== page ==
Research priorities of adult intensive care nurses in 20 European countries: a Delphi study


  • Bronagh Blackwood,

    1. Bronagh Blackwood PhD RGN Lecturer in Nursing Nursing & Midwifery Research Unit, Queens University Belfast, N. Ireland
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  • John W. Albarran,

    1. John W. Albarran DPhil RN Reader in Cardiovascular Critical Care Nursing Centre for Clinical and Health Services Research, Faculty of Health and Life Sciences, University of the West of England, Bristol, UK
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  • Jos M. Latour

    1. Jos M. Latour RN MScN Nurse Scientist Erasmus MC – Sophia Children’s Hospital, Pediatric Intensive Care Unit and Neonatal Intensive Care Unit, Rotterdam, The Netherlands
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B. Blackwood: e-mail:


blackwood b., albarran j.w. & latour j.m. (2011) Research priorities of adult intensive care nurses in 20 European countries: a Delphi study. Journal of Advanced Nursing67(3), 550–562.


Aims.  This paper is a report of a three round Delphi study of intensive care nursing research priorities in Europe (October 2006–April 2009).

Background.  Internationally, priorities for research in intensive care nursing have received some attention focusing on healthcare interventions and patient needs. Studies as early as the 1980s identified priorities in the United States, United Kingdom, Hong Kong and Australia. Research priorities of intensive care nurses across the European Union are unknown.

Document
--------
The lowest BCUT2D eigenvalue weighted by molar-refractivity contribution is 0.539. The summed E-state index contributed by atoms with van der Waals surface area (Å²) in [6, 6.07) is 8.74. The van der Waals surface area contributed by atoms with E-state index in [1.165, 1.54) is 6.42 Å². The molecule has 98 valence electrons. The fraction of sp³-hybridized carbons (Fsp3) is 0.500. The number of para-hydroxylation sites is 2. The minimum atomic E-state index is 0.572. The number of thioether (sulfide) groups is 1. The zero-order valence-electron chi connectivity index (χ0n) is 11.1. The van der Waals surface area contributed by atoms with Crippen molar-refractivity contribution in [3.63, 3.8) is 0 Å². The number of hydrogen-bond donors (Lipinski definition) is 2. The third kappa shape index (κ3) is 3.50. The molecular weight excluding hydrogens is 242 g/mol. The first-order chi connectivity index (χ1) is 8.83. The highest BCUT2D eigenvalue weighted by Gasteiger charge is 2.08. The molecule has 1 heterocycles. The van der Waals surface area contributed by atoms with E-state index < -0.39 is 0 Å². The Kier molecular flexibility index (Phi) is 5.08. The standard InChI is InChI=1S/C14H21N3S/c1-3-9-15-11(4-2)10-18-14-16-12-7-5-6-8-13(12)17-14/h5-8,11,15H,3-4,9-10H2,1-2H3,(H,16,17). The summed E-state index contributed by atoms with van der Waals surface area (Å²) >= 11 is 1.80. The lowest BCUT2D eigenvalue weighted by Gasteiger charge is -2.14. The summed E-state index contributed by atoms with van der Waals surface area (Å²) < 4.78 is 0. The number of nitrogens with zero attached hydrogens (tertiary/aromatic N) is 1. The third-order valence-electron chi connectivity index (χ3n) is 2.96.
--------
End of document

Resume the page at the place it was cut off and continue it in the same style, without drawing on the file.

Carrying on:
Methods.  The participants, invited in 2006, included 110 intensive care nurses, managers, educators and researchers from 20 European Critical Care Nursing Associations. Delphi round one was an emailed questionnaire inviting participants to list important areas for research. The list was content analysed and developed into an online questionnaire for rounds two and three. In round two, participants ranked the topics on a scale of 1–6 (not important to extremely important). Mean scores of round two were added to the questionnaire of round three and participants ranked the topics again.

Results.  There were 52 research topics in 12 domains. There was a dominance of priorities in five main areas: patient safety; impact of evidence based practice on outcomes; impact of workforce on outcomes; wellbeing of patients and relatives; and impact of end-of-life care on staff and practice.

Conclusions.  The results reflect worldwide healthcare concerns and objectives and highlight topics that nurses view as fundamental to the care of critically ill patients. These topics provide a platform for future research efforts to improve clinical practice and care of patients in intensive care.